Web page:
Units to investigate abuse cases welcomed

Noeline Blackwell
Noeline Blackwell

Rape crisis centres, women’s groups and the Policing Authority have welcomed the establishment of four divisional specialist units to investigate domestic, sexual and child abuse.

The Divisional Protective Services Units (DPSUs) are being piloted in Cabra and Clondalkin in North and West Dublin, Angelsea Street in Cork city and Dundalk, Co Louth.

The regional units were recommended by the Garda Inspectorate in November 2015 and their launch yesterday followed concerns from the Policing Authority at the delays in setting them up.

“Dublin Rape Crisis Centre has waited for these units for a long time,” said chief executive Noeline Blackwell.

She said trained and well-informed gardaí are needed to effectively combat sexual, domestic and gender-based violence.

“We need victims to be confident that if they work up the courage to report, their cases will be investigated in a consistently high-quality manner.”

Mary Crilly of the Cork Sexual Violence Centre said: “The centre has been advocating for many years for a specialist unit which would investigate sexual crimes. The expertise should result in better investigations and prosecutions. I look forward to working with Detective Inspector Eileen Foster and her team.”

Maeve Lewis of One in Four said: “We believe that the specialist training provided to gardaí in the DPSUs will improve the experience of survivors of child sex abuse in engaging with the gardaí, and hopefully will encourage more people to come forward.”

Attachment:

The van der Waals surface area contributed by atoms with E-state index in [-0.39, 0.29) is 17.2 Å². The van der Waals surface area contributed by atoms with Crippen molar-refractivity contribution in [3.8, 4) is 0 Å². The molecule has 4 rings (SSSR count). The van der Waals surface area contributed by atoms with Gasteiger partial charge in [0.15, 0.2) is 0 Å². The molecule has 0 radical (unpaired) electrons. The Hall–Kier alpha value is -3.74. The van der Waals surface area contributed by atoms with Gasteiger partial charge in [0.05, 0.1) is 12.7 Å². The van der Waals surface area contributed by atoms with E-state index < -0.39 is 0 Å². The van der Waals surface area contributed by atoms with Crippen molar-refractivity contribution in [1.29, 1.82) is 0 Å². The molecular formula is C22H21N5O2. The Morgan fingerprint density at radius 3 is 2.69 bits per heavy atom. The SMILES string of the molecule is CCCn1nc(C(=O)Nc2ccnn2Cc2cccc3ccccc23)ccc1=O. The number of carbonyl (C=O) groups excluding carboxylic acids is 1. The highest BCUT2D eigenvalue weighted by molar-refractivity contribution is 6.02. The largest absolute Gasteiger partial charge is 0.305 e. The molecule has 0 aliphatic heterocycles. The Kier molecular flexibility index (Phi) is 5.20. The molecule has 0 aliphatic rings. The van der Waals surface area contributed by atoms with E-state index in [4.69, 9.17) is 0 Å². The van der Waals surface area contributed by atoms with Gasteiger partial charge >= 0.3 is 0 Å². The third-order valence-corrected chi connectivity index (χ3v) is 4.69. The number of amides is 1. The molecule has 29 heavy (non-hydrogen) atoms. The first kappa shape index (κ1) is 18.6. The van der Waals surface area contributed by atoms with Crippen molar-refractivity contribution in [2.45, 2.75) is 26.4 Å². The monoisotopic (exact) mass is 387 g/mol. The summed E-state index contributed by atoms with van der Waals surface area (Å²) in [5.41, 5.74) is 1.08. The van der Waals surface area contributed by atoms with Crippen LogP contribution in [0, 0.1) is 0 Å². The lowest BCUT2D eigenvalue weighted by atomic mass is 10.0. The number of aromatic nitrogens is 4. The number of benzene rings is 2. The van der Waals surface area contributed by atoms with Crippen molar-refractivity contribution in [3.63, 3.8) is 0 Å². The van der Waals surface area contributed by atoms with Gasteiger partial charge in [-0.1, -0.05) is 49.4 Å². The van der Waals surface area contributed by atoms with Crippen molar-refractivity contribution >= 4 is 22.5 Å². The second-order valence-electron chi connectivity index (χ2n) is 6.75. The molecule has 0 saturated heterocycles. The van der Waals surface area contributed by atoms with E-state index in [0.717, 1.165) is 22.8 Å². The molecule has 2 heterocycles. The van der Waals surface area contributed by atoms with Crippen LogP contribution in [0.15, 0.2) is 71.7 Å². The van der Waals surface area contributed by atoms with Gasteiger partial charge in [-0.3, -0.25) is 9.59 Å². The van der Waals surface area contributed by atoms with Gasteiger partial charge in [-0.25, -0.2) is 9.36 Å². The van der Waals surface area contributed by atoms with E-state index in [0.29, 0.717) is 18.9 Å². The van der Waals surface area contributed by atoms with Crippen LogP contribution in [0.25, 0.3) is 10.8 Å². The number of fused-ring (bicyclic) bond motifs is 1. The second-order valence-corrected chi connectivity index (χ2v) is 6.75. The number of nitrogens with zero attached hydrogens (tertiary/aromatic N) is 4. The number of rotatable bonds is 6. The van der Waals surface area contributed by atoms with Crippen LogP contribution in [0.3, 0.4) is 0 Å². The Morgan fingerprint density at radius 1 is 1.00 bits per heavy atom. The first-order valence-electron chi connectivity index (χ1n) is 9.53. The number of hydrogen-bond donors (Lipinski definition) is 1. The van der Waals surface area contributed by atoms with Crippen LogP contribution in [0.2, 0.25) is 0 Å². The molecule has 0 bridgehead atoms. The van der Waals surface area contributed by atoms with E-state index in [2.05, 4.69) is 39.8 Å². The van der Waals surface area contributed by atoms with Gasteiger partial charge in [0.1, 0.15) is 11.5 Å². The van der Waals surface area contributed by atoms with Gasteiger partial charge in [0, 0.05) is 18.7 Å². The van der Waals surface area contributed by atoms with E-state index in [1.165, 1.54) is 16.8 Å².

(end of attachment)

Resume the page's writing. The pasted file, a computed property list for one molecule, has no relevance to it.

She said the units will ensure that the gardaí investigating will have the “knowledge and skills that these complex cases require”.

Orla O’Connor, director of National Women’s Council of Ireland, said the units will support women in reporting domestic and sexual violence and increase their confidence in the gardaí.

“We know from women throughout the country how difficult it is to report domestic, physical and sexual violence and the new divisional units are a significant positive step forward to changing that experience.”

Gardaí said there will be up to 15 personnel attached to each of the four units. The DSPUs are due to be expanded across the remaining 25 Garda divisions from the beginning of next year.

Deputy Commissioner John Twomey said: “People who are victims of a range of crimes, including sexual, domestic or child abuse, prostitution and human trafficking can expect a more professional and consistent service from the gardaí. Equally our response to the investigation of missing persons, children who are missing and sex offenders will be enhanced.”

The Policing Authority had in its April report to Tánaiste Frances Fitzgerald expressed concern at the “delays” in the pilots, saying the the roll-out had “not proceeded as hoped”. It said that nine units were initially supposed to be piloted.

In a statement yesterday, the authority said it is “very encouraging” to see the announcement. It said the units and collaboration with the Tusla will allow for a “thorough investigation” of the crimes and professional support for victims.


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